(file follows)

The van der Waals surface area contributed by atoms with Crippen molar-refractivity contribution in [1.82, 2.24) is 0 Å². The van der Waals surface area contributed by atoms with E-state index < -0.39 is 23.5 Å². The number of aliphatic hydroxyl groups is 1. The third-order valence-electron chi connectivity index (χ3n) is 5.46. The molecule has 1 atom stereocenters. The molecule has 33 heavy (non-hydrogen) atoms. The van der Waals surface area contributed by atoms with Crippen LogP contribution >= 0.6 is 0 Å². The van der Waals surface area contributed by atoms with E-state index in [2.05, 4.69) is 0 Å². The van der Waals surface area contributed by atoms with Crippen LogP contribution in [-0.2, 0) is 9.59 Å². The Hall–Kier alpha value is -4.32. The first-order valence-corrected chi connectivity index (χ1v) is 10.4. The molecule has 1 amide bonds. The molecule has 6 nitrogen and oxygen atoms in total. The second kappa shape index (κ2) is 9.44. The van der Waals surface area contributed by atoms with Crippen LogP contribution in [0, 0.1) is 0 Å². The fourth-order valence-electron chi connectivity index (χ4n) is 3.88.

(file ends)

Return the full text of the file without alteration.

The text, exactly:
The van der Waals surface area contributed by atoms with Crippen molar-refractivity contribution in [1.82, 2.24) is 0 Å². The van der Waals surface area contributed by atoms with E-state index < -0.39 is 23.5 Å². The number of aliphatic hydroxyl groups is 1. The third-order valence-electron chi connectivity index (χ3n) is 5.46. The molecule has 1 atom stereocenters. The molecule has 33 heavy (non-hydrogen) atoms. The van der Waals surface area contributed by atoms with Crippen LogP contribution >= 0.6 is 0 Å². The van der Waals surface area contributed by atoms with E-state index in [2.05, 4.69) is 0 Å². The van der Waals surface area contributed by atoms with Crippen LogP contribution in [-0.2, 0) is 9.59 Å². The Hall–Kier alpha value is -4.32. The first-order valence-corrected chi connectivity index (χ1v) is 10.4. The molecule has 1 amide bonds. The molecule has 6 nitrogen and oxygen atoms in total. The second kappa shape index (κ2) is 9.44. The van der Waals surface area contributed by atoms with Crippen LogP contribution in [0, 0.1) is 0 Å². The fourth-order valence-electron chi connectivity index (χ4n) is 3.88.